Feb. 27, 2023Print | PDF
Kevin Burrell has always been interested in religion, but his research on the history of the Bible is inspired by something deeper: a personal quest for identity.
“I have always been conscious of my Blackness, of my place of ‘otherness’ in Western society, so I’m interested in finding my roots as a Black person in the ancient context,” says Burrell. “Does this notion of biological inferiority cohere with the ancient past? Does it comport with the evidence, or is it something that was made up?
“I need to find out because my identity and my sense of self in the world is dependent on it.”
Burrell, an associate professor in Wilfrid Laurier University’s Department of Religion and Culture, studies how the Hebrew Bible influenced identity formation, colonization and slavery in Western history. He interrogates the very origins of “race” that continue to permeate our culture.
“People often trace racism back to Social Darwinism or 18th-century philosophy, but my argument is that the Bible was the first tool used to construct a biological notion of race for the purpose of legitimizing power,” says Burrell. “We’re living something that was passed on to us. Most people are unaware that there is no such thing as a biological basis of race.”
Early in his career, Burrell noticed that many religious scholars from the 19th century onward used Biblical precedents to justify the subordination of people of African descent. Through his own scholarship, including the 2020 book Cushites in the Hebrew Bible: Negotiating Ethnic Identity in the Past and Present, Burrell disputes those interpretations.
He says that the ancient Israelites and Egyptians didn’t discriminate based on skin colour. They distinguished themselves from others on cultural and ethnoreligious grounds, not racial, and lived in mixed-race societies. Burrell believes that the significant contributions of Africans in the Bible were purposely overlooked.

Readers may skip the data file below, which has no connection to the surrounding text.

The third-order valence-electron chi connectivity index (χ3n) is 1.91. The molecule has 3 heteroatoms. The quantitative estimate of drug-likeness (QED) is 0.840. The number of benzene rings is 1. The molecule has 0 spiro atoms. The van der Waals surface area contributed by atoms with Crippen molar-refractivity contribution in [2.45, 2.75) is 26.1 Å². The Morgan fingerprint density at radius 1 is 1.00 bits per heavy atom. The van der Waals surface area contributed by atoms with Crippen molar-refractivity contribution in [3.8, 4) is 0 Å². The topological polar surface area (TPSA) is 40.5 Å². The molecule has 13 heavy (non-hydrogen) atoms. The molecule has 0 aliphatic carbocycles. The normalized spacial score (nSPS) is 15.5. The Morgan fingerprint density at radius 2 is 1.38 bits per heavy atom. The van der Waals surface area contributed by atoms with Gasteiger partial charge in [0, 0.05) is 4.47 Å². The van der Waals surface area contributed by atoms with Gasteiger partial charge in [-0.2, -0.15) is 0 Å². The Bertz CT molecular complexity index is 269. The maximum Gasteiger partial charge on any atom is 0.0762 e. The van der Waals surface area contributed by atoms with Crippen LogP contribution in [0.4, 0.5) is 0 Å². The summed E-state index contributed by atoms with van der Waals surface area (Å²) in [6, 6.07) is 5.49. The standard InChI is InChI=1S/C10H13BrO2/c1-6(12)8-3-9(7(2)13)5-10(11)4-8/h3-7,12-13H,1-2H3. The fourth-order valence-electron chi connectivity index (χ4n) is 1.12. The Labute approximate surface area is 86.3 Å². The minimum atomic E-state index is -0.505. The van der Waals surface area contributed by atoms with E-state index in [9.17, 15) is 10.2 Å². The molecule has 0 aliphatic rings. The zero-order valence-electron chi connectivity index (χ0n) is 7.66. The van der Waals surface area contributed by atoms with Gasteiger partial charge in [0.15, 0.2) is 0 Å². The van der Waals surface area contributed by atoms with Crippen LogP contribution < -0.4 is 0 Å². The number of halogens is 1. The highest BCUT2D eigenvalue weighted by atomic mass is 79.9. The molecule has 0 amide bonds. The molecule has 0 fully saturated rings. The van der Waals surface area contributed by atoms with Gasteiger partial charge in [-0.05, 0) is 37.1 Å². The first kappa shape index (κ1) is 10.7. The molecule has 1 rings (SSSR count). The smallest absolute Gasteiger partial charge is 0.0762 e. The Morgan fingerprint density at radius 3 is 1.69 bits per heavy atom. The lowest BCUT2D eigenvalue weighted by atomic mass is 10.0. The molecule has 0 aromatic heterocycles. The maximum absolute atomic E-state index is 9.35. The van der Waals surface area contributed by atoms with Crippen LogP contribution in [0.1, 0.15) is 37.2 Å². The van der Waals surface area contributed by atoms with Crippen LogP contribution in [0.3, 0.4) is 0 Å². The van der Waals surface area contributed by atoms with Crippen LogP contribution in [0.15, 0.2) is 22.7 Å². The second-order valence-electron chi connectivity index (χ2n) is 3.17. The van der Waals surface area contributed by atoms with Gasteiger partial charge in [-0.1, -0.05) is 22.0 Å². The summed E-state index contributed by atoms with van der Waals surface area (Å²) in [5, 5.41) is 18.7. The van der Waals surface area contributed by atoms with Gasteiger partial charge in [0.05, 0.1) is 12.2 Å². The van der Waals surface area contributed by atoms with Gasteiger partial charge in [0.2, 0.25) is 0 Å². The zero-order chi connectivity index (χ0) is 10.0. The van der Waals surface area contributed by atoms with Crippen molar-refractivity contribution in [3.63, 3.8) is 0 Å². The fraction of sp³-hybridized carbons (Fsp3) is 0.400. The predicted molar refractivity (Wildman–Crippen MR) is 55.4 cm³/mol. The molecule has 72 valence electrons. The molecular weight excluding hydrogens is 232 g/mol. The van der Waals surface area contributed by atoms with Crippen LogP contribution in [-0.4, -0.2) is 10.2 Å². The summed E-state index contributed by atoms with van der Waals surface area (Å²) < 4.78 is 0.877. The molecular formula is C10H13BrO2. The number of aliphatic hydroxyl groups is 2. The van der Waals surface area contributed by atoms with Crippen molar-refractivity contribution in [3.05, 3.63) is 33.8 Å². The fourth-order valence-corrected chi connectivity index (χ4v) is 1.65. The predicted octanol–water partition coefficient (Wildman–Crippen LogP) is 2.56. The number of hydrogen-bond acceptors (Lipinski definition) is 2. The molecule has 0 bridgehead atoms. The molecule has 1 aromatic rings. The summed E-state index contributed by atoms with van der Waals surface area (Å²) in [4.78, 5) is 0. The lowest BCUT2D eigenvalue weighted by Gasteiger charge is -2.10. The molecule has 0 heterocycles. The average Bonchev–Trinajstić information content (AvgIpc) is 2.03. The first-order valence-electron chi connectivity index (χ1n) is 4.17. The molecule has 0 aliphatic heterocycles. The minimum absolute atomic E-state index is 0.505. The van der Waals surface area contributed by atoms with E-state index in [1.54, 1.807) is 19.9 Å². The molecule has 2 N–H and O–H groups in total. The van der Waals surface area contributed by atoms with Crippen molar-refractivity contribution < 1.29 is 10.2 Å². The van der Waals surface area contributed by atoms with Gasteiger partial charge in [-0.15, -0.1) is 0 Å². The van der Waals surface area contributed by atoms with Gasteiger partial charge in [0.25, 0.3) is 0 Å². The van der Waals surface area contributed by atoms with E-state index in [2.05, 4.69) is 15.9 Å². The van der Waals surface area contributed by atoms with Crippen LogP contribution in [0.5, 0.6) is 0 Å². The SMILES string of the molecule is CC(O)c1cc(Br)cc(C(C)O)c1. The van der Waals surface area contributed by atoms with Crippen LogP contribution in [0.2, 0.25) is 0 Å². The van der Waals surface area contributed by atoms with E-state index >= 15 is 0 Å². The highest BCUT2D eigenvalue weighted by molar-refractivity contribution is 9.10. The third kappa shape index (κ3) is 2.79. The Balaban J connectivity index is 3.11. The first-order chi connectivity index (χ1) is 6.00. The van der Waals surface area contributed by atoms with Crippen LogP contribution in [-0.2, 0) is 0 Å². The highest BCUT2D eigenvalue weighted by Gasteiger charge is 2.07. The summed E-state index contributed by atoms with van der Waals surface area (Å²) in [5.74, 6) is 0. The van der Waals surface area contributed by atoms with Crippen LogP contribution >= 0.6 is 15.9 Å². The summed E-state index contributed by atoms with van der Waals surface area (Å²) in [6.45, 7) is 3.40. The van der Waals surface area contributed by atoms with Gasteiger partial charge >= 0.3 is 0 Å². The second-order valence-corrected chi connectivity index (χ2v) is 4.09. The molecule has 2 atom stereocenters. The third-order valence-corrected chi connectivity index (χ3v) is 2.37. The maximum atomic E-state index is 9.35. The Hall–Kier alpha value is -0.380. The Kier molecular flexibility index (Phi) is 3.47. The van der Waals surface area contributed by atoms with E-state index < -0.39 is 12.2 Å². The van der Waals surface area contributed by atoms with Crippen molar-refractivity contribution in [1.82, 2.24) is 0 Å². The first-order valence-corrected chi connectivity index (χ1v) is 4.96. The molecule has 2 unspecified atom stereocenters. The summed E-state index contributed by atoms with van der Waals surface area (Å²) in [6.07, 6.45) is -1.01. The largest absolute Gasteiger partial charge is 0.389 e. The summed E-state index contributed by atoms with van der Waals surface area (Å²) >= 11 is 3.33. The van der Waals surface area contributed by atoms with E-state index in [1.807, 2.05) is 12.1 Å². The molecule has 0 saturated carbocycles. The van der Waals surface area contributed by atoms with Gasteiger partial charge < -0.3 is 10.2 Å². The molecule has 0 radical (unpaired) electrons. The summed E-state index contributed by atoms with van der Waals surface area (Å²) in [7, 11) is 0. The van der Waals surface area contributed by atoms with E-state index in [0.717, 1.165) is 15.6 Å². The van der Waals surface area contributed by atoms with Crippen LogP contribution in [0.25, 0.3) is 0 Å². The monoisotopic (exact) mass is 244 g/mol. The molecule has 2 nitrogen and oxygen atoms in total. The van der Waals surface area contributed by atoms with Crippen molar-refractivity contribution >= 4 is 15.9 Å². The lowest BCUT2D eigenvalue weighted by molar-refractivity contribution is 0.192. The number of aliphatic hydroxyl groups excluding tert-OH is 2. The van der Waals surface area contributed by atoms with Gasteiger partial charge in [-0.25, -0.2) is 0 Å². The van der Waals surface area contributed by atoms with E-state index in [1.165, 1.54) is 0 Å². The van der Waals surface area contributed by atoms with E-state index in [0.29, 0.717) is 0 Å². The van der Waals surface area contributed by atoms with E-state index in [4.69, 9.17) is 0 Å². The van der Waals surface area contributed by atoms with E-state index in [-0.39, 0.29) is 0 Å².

“It was clear that these interpreters were reading the current social-political dynamics onto the past,” he says. “They invariably drew upon ancient literature, iconography and text to attempt to prove that Blacks have always been slaves, as to say ‘there was something innately inferior about you that disposed you to be enslaved.’”
“We’re living something that was passed on to us. Most people are unaware that there is no such thing as a biological basis of race.”
This narrative was developed to legitimize the transatlantic slave trade, the first time in history that enslavement was based solely on skin colour.
“Christian theorists set up a hierarchy of race, based in large part on what was playing out in British and American slave societies,” says Burrell. “European imperialism precipitated the theorizing of a more biological racial formation.”
For example, Burrell says, the story of Noah’s ark, a mainstay in Sunday school lessons and children’s books, was used for insidious means.
“According to the Bible, the ark with Noah's family came to rest in the southern Caucasus mountains in Asia,” says Burrell. “A well-known theorist, Blumenbach, argued that this was therefore the place of origin of mankind, and that the original form of mankind was white, or Caucasian. He asserted that as people moved away from the ‘ideal’ climate of the Caucasus region, their skin colour started to change. As they moved away from whiteness, they became more ‘degenerate.’ Skin colour became an index of worth.”
Burrell calls this theory “absolutely ridiculous” and in direct conflict with modern science. Yet its construction of race has been a “very powerful social agent” that continues to impact people’s well-being.
“The point is that the Bible is really malleable: you can make the text say whatever you want,” says Burrell. “I think the Bible has many great teachings, but Christianity is equally implicated in violence as any other religious tradition. This includes the destruction of Indigenous peoples and their cultures, the world over, by European Christians, and the appropriation of their lands.”
Burrell explores this paradox at Laurier, where he teaches a course about how the Bible has been used as a tool of both liberation and oppression.
“I think it's crucial to examine because unless we know how things have been constructed, we don't question beliefs that we receive,” he says. “We don't question the racial order or the notion of white supremacy. We accept these paradigms implicitly and we live them on a daily basis. But I am saying that the racial order is not hallowed. It is not sacred. This knowledge can help us toward the work of equity, diversity and inclusion.”